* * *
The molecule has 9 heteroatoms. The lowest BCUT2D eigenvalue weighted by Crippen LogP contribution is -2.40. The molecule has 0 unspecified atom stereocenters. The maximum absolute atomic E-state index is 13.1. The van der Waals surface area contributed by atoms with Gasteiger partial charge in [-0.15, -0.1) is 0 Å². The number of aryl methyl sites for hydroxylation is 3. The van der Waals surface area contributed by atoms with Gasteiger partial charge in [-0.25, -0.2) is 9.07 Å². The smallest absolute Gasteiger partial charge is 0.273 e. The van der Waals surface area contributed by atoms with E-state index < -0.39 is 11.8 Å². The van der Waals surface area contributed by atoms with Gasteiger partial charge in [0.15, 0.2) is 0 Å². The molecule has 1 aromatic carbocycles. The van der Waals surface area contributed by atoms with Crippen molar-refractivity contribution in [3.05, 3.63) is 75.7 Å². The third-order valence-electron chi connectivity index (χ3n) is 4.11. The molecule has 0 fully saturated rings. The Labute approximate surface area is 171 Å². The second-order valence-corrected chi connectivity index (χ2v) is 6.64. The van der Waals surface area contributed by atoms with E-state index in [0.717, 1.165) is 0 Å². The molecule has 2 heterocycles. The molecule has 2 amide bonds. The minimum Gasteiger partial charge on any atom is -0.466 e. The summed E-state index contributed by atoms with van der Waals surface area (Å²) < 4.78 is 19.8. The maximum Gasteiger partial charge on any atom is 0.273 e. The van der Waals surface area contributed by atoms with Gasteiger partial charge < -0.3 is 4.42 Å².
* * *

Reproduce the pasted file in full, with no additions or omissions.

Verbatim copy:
The molecule has 9 heteroatoms. The lowest BCUT2D eigenvalue weighted by Crippen LogP contribution is -2.40. The molecule has 0 unspecified atom stereocenters. The maximum absolute atomic E-state index is 13.1. The van der Waals surface area contributed by atoms with Gasteiger partial charge in [-0.15, -0.1) is 0 Å². The number of aryl methyl sites for hydroxylation is 3. The van der Waals surface area contributed by atoms with Gasteiger partial charge in [-0.25, -0.2) is 9.07 Å². The smallest absolute Gasteiger partial charge is 0.273 e. The van der Waals surface area contributed by atoms with E-state index < -0.39 is 11.8 Å². The van der Waals surface area contributed by atoms with Gasteiger partial charge in [0.15, 0.2) is 0 Å². The molecule has 1 aromatic carbocycles. The van der Waals surface area contributed by atoms with Crippen molar-refractivity contribution in [3.05, 3.63) is 75.7 Å². The third-order valence-electron chi connectivity index (χ3n) is 4.11. The molecule has 0 fully saturated rings. The Labute approximate surface area is 171 Å². The second-order valence-corrected chi connectivity index (χ2v) is 6.64. The van der Waals surface area contributed by atoms with E-state index in [0.717, 1.165) is 0 Å². The molecule has 2 heterocycles. The molecule has 2 amide bonds. The minimum Gasteiger partial charge on any atom is -0.466 e. The summed E-state index contributed by atoms with van der Waals surface area (Å²) < 4.78 is 19.8. The maximum Gasteiger partial charge on any atom is 0.273 e. The van der Waals surface area contributed by atoms with Gasteiger partial charge < -0.3 is 4.42 Å².